Hematological recovery and adverse events following anti-CD19 CAR-T-cell therapy for r/r DLBCL. Hematological recovery, CAR-T-cell expansion, B-cell count, CAR-T-cell therapy-related adverse event as well as the according interventions (blood and platelet transfusions, treatment with tocilizumab and steroids) were closely monitored during the first 6 months after infusion with autologous anti-CD19 CAR-T-cells. ANC, absolute neutrophil count; CAR, chimeric antigen receptor; CRES, CAR-T-cell-related encephalopathy syndrome; CRS, cytokine release syndrome; DLBCL, diffuse large B-cell lymphoma; Hb, hemoglobin; r/r, relapsed or refractory.

Figure 2

Remission status and bone marrow examination 3 months on anti-CD19 CAR-T-cell infusion. (A) Abdominal CT-scan of bulky lymphoma mass prior and after treatment (left panel) and full-body 18FDG-PET scan. (B) Microscopic evaluation of the patient’s bone marrow biopsy 3 months prior CAR-T-cell infusion (= −3 months) and of the bone marrow aspiration smear (May-Gruenwald- staining) 3 months after CAR-T-cell infusion (=+3 months). (C) Bone marrow-infiltrating CAR-T-cells were assessed by flow cytometry (FACS) and the according FACS-gating strategy is shown. Mononuclear cells were separated by density gradient centrifugation and stained with the indicated antibodies. Doublets were excluded by FSC-H/FSC-A, lymphocytes were determined by CD45/SSC-A, vital T-cells were gated by CD3+/7AAD and further analyzed for CAR expression. CAR, chimeric antigen receptor; PET, positron emission tomography.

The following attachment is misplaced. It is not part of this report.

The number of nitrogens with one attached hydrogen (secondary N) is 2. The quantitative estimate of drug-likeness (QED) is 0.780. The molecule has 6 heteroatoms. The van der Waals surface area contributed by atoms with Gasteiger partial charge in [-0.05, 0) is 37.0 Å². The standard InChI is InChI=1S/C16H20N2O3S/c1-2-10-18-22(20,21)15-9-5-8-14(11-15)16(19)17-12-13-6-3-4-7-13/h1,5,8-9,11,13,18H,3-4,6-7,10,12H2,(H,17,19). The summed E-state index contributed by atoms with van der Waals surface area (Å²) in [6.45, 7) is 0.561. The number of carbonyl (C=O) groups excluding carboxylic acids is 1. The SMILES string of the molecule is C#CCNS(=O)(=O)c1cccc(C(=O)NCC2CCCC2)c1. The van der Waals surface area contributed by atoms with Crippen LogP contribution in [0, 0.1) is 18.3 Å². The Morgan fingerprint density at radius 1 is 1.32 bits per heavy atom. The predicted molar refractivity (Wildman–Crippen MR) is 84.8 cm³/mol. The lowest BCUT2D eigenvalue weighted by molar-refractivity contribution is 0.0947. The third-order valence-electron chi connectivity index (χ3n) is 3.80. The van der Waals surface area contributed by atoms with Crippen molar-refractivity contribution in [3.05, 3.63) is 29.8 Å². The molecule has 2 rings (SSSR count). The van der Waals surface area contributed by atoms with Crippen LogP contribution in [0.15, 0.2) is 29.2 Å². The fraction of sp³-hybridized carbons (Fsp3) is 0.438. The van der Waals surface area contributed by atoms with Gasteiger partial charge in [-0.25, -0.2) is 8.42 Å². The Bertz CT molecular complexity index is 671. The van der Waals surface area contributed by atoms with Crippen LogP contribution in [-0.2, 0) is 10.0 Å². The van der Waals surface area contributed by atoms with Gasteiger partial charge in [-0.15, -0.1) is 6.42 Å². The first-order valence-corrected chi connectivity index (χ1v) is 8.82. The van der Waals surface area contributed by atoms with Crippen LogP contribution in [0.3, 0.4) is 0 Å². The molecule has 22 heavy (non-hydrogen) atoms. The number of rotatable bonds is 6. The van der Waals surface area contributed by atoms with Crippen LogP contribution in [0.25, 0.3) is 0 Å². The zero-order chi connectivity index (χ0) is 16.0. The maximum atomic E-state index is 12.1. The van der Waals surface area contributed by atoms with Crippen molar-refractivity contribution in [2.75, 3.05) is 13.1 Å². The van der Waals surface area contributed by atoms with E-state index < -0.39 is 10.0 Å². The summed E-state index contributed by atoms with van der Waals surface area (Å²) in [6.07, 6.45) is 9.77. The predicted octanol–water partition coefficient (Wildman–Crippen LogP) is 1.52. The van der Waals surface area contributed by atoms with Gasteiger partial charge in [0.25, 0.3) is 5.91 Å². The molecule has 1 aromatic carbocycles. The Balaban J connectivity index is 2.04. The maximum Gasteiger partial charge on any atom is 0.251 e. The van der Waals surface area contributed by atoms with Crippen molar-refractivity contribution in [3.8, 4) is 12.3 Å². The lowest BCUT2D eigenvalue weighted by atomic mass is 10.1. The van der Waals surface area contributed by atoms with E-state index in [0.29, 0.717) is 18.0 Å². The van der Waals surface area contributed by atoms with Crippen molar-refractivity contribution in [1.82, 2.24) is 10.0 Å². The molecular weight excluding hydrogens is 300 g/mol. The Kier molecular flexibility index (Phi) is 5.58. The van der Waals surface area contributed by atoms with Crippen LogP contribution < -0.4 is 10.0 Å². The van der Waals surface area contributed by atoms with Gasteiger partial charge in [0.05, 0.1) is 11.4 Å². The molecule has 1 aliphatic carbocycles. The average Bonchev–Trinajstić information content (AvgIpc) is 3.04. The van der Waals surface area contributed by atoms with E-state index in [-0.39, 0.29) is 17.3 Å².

Discussion and conclusion